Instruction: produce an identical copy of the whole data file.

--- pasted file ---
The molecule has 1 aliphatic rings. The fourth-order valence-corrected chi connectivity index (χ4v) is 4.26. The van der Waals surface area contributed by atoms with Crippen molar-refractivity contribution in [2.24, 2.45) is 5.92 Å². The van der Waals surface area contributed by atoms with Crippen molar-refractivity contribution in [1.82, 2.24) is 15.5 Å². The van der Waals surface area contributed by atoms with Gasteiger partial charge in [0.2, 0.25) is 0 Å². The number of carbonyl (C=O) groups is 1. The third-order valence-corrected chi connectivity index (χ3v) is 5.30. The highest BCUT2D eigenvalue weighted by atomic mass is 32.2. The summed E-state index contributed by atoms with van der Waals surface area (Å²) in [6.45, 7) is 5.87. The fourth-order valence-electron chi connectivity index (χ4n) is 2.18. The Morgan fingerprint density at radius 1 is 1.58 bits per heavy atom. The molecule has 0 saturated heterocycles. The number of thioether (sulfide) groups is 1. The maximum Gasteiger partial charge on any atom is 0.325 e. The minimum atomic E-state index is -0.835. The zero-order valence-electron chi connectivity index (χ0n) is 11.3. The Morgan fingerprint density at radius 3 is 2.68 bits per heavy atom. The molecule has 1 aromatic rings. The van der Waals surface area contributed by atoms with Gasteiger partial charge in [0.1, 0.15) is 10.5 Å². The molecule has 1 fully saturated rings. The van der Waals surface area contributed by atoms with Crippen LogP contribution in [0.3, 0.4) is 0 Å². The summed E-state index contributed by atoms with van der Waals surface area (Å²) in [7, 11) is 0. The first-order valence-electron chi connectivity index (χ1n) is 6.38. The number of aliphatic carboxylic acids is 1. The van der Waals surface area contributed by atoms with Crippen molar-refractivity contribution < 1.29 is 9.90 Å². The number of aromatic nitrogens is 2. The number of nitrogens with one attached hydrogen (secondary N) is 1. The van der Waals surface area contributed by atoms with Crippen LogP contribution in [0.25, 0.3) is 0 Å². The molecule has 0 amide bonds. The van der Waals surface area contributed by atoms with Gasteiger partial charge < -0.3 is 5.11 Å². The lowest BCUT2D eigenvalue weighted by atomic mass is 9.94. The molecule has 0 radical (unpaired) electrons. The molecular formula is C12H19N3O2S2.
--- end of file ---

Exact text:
The molecule has 1 aliphatic rings. The fourth-order valence-corrected chi connectivity index (χ4v) is 4.26. The van der Waals surface area contributed by atoms with Crippen molar-refractivity contribution in [2.24, 2.45) is 5.92 Å². The van der Waals surface area contributed by atoms with Crippen molar-refractivity contribution in [1.82, 2.24) is 15.5 Å². The van der Waals surface area contributed by atoms with Gasteiger partial charge in [0.2, 0.25) is 0 Å². The number of carbonyl (C=O) groups is 1. The third-order valence-corrected chi connectivity index (χ3v) is 5.30. The highest BCUT2D eigenvalue weighted by atomic mass is 32.2. The summed E-state index contributed by atoms with van der Waals surface area (Å²) in [6.45, 7) is 5.87. The fourth-order valence-electron chi connectivity index (χ4n) is 2.18. The Morgan fingerprint density at radius 1 is 1.58 bits per heavy atom. The molecule has 0 saturated heterocycles. The number of thioether (sulfide) groups is 1. The maximum Gasteiger partial charge on any atom is 0.325 e. The minimum atomic E-state index is -0.835. The zero-order valence-electron chi connectivity index (χ0n) is 11.3. The Morgan fingerprint density at radius 3 is 2.68 bits per heavy atom. The molecule has 1 aromatic rings. The van der Waals surface area contributed by atoms with Gasteiger partial charge in [0.1, 0.15) is 10.5 Å². The molecule has 1 fully saturated rings. The van der Waals surface area contributed by atoms with Crippen LogP contribution in [0.3, 0.4) is 0 Å². The summed E-state index contributed by atoms with van der Waals surface area (Å²) in [7, 11) is 0. The first-order valence-electron chi connectivity index (χ1n) is 6.38. The number of aliphatic carboxylic acids is 1. The van der Waals surface area contributed by atoms with Crippen molar-refractivity contribution < 1.29 is 9.90 Å². The number of aromatic nitrogens is 2. The number of nitrogens with one attached hydrogen (secondary N) is 1. The van der Waals surface area contributed by atoms with Crippen LogP contribution in [0.25, 0.3) is 0 Å². The molecule has 0 amide bonds. The van der Waals surface area contributed by atoms with Gasteiger partial charge < -0.3 is 5.11 Å². The lowest BCUT2D eigenvalue weighted by atomic mass is 9.94. The molecule has 0 radical (unpaired) electrons. The molecular formula is C12H19N3O2S2.